One-dimensional models previously predicted that the ultimate doomsday would come in 650 million years.  In December, French scientists published a paper in Nature predicting the Earth would be able to support liquid water for another billion years based on a 3-D model.

The CU study, posted online only days after the French group published its results, gives the longest timeframe for Earth’s habitability yet. Liquid water will endure on the planet’s surface even with a 15.5 percent increase in the sun’s luminosity – a measure of the amount of solar radiation received by Earth’s atmosphere, according to the paper.

That increase above the current solar luminosity would cause the temperature on Earth to increase to a global average of about 40 degrees Celsius (104 degrees Fahrenheit) over the next 1.5 billion years. That’s hot, but it is well short of temperatures needed to make the whole planet uninhabitable, Wolf said.

Earth’s average global surface temperature in 2013 was about 15 degrees Celsius (58 degrees Fahrenheit), according to the National Oceanic and Atmospheric Administration.  Worst-case scenarios for global warming from greenhouse gases predict increases of about 8 to 16 degrees Celsius above current levels, Wolf said.

The Earth would be an unpleasant place to live and the changes in temperature would pose an extreme challenge to humanity. Temperatures in areas just below the Arctic Circle would resemble today’s tropics, and there would be a lot more rain as the oceans evaporated, according to Wolf and Brian Toon, a professor at CU-Boulder and co-author of the paper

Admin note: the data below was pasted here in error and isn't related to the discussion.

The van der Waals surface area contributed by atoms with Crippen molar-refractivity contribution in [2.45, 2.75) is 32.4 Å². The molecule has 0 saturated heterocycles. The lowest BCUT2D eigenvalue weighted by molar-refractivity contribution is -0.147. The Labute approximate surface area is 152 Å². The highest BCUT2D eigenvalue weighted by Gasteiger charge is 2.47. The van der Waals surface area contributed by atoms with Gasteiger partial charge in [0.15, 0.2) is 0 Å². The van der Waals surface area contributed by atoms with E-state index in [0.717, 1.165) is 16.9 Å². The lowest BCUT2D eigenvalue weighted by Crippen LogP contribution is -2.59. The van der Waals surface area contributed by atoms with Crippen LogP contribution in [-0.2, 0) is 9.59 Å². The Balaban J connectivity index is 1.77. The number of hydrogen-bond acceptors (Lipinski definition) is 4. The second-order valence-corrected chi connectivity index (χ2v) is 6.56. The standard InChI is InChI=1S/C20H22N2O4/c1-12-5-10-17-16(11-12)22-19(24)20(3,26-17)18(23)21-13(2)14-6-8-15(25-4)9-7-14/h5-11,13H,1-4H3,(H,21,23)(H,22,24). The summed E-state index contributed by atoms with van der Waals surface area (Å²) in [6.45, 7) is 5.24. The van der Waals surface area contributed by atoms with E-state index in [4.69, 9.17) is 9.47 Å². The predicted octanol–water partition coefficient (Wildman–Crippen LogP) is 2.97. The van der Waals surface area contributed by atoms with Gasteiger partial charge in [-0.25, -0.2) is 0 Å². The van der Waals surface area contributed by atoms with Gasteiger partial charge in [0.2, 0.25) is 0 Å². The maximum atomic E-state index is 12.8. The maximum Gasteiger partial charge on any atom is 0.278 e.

“There would be twice as much rainfall everywhere, a lot more floods and things like that,” Toon said. “It will be like a really unpleasant day in the Sahara Desert, but rainy.”

The CU-Boulder and French teams are the first to calculate the future habitability of the Earth using 3-D models. The model used by CU researchers was originally developed by the National Center for Atmospheric Research, also in Boulder. Unlike 1-D models, 3-D models take into account dynamic processes such as heat transport between the poles and cooling by clouds and air not fully saturated with water vapor. Those processes contribute to the planet remaining habitable longer than predicted by simpler 1-D models, Wolf said.

The results generated by the 3-D model also mean Earth’s fortunate place in the solar system for sustaining life is not as improbable as previously thought. They suggest that the planet is not teetering on the inner edge of its habitable zone, but that water could have survived if the Earth was even closer to the sun.

That not only makes our planet’s existence less of a long shot, but it also means that livable planets in other solar systems could be orbiting closer to their suns than previously estimated. That widens the hunt for scientists searching for those distant worlds, Wolf said.

“They can look at little bit closer to the stars to find habitable planets,” he said.

— Nanci Bompey, AGU Public Information Specialist – Writer